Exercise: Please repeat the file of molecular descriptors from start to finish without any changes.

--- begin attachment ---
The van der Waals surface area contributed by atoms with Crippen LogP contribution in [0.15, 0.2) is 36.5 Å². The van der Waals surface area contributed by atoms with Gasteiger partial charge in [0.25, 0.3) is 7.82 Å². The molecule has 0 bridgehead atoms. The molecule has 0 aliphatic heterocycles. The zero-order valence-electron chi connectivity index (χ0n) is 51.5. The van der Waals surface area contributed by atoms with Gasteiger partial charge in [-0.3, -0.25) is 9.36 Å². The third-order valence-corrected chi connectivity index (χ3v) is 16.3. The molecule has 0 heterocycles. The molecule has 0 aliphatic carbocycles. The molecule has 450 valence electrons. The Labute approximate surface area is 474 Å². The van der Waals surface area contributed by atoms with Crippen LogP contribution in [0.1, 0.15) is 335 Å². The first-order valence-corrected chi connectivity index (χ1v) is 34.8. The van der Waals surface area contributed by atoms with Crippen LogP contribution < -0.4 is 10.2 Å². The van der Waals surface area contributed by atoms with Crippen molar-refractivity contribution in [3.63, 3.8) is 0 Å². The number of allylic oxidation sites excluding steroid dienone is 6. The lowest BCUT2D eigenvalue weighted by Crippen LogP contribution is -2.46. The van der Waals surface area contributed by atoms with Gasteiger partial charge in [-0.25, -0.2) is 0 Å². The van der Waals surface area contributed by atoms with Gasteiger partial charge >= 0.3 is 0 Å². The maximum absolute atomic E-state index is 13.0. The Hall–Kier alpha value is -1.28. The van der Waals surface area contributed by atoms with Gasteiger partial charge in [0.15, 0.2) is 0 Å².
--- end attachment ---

The van der Waals surface area contributed by atoms with Crippen LogP contribution in [0.15, 0.2) is 36.5 Å². The van der Waals surface area contributed by atoms with Gasteiger partial charge in [0.25, 0.3) is 7.82 Å². The molecule has 0 bridgehead atoms. The molecule has 0 aliphatic heterocycles. The zero-order valence-electron chi connectivity index (χ0n) is 51.5. The van der Waals surface area contributed by atoms with Gasteiger partial charge in [-0.3, -0.25) is 9.36 Å². The third-order valence-corrected chi connectivity index (χ3v) is 16.3. The molecule has 0 heterocycles. The molecule has 0 aliphatic carbocycles. The molecule has 450 valence electrons. The Labute approximate surface area is 474 Å². The van der Waals surface area contributed by atoms with Crippen LogP contribution in [0.1, 0.15) is 335 Å². The first-order valence-corrected chi connectivity index (χ1v) is 34.8. The van der Waals surface area contributed by atoms with Crippen LogP contribution < -0.4 is 10.2 Å². The van der Waals surface area contributed by atoms with Crippen molar-refractivity contribution in [3.63, 3.8) is 0 Å². The number of allylic oxidation sites excluding steroid dienone is 6. The lowest BCUT2D eigenvalue weighted by Crippen LogP contribution is -2.46. The van der Waals surface area contributed by atoms with Gasteiger partial charge in [-0.25, -0.2) is 0 Å². The van der Waals surface area contributed by atoms with Gasteiger partial charge >= 0.3 is 0 Å². The maximum absolute atomic E-state index is 13.0. The Hall–Kier alpha value is -1.28. The van der Waals surface area contributed by atoms with Gasteiger partial charge in [0.15, 0.2) is 0 Å².